Kuma/Sucre and Learning How to Be a Junkballer
Hisashi Iwakuma’s no-hitter was a perfect example of a pitcher using unpredictability as a weapon. As Jeff’s great post at fangraphs shows, Kuma essentially used three different approaches – a fastball/slider-heavy look in the early-going, then splitters/breaking balls in the middle innings, followed by fastballs and splitters exclusively down the stretch. In the postgame show, Shannon Drayer asked Hisashi about his slider usage, noting that he threw more of them than normal. And many on twitter pointed out that he threw more *splitters* than normal. Both are true, but it was *how* and *when* he used them that set this new, junkballing version of Iwakuma apart.
Hisashi Iwakuma’s splitter is, of course, his best pitch. The split is exceedingly difficult to lay off of, as evidenced by Iwakuma’s career 60%+ swing rate on the pitch. But because of its movement, he doesn’t need to throw it in the zone to get strikes, and that’s how you get this:
— David Schoenfield (@dschoenfield) August 13, 2015
The lower a pitch comes in, the more likely it’ll be put on the ground (if it’s put in play). And as you’d expect, Iwakuma has a GB/FB ratio on his splitter over 7:1 for his career. Iwakuma isn’t the only guy with a good split, of course. Matt Shoemaker of the Angels gets an even higher swing rate. Masahiro Tanaka gets a very high swing rate and a better-than-Kuma whiff rate. Nate Eovaldi gets a ridiculous GB/FB ratio. But Iwakuma’s combined these attributes extremely well, and it’s allowed him to be consistently effective even in his mid-30s.
In addition, because the pitch does what it does, it allows Iwakuma to be remarkably consistent *within games*. As you know, the “times through the order penalty” is fairly large, and it’s consistent; really good pitchers face it, as do AAAA scrubs – it’s there in day games as well as night games, etc. Throughout his career, Iwakuma has a .666 OPS-against the first time through the order, and that drops to .643 the second time through, and stays at .648 the third (the OPS-against plummets the 4th time through, but he hasn’t done that much). FIP is not the only sabermetric “rule” that Iwakuma flouts.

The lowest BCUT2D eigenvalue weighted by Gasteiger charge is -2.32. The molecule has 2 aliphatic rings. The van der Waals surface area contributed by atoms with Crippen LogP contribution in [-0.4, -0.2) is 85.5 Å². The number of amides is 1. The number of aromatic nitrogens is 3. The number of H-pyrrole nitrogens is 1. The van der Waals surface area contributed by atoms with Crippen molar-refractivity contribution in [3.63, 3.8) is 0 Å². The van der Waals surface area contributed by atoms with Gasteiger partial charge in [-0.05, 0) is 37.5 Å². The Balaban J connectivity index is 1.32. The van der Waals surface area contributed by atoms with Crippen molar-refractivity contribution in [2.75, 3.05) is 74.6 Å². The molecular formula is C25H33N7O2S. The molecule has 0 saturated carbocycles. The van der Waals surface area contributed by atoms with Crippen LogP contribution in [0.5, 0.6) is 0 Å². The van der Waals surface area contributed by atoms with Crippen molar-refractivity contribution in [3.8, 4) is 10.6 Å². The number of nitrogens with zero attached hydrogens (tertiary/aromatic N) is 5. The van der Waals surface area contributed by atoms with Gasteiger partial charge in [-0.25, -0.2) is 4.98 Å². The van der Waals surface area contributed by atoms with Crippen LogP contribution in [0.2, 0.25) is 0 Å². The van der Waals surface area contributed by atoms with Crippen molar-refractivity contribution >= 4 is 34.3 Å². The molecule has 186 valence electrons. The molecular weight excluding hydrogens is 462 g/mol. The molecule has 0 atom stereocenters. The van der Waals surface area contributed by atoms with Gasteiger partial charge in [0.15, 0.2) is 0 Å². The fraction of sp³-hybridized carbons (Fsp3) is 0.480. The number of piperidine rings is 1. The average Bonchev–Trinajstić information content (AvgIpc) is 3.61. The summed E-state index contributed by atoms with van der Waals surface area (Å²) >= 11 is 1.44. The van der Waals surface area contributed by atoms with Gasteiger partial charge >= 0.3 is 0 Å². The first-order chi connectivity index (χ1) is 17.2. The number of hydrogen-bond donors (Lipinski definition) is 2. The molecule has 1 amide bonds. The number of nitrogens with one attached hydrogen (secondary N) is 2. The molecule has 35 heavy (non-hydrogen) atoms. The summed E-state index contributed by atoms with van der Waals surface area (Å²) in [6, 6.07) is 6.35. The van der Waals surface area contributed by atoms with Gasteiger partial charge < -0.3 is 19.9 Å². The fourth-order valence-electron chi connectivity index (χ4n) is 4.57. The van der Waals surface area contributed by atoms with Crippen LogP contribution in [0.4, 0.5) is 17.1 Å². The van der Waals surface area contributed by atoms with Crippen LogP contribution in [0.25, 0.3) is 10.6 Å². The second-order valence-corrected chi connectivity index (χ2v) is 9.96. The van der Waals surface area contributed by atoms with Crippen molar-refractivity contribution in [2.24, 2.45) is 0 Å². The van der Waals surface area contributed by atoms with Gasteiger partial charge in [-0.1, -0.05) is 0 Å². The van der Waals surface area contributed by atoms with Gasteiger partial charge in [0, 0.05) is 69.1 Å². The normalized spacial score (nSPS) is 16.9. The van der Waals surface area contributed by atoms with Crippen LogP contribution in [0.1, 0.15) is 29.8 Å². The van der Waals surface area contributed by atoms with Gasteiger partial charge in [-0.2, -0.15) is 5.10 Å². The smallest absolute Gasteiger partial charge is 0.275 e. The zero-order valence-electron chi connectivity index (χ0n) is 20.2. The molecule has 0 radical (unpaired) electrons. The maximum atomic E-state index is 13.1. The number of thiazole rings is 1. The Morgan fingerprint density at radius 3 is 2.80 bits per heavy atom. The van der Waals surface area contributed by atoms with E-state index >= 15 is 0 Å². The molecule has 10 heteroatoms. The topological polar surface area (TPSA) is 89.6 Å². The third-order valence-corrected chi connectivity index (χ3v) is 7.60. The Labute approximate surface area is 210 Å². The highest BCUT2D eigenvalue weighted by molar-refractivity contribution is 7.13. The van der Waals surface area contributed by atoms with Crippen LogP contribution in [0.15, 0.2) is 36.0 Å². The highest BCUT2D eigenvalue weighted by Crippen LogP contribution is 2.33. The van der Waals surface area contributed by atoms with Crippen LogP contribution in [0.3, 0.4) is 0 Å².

Hisashi Iwakuma has been pitching here for years now, and you’d expect to see batters make some adjustments. What we’ve seen, though, is that batters haven’t needed to thanks to the weakness of Iwakuma’s breaking balls. His slider stood out as his worst pitch of all, but instead of scrapping it, he’s made some minute tweaks (as in: I can’t discern anything in its velo/movement). What’s different is that he’s controlling the pitch a bit better. He’d back-door lefties with it and occasionally try and sneak a strike to righties, but hitters by and large destroyed the pitch, particularly if it was thrown within the zone. Over the past month or so, he’s thrown it for a ball less than 1/4 of the time compared to over 1/3 of the time in 2015 overall and 32% for his career. The ratio of called strikes to called balls on the pitch is now 2nd highest in the league, behind Felix – another guy who uses his change-up as his chase pitch.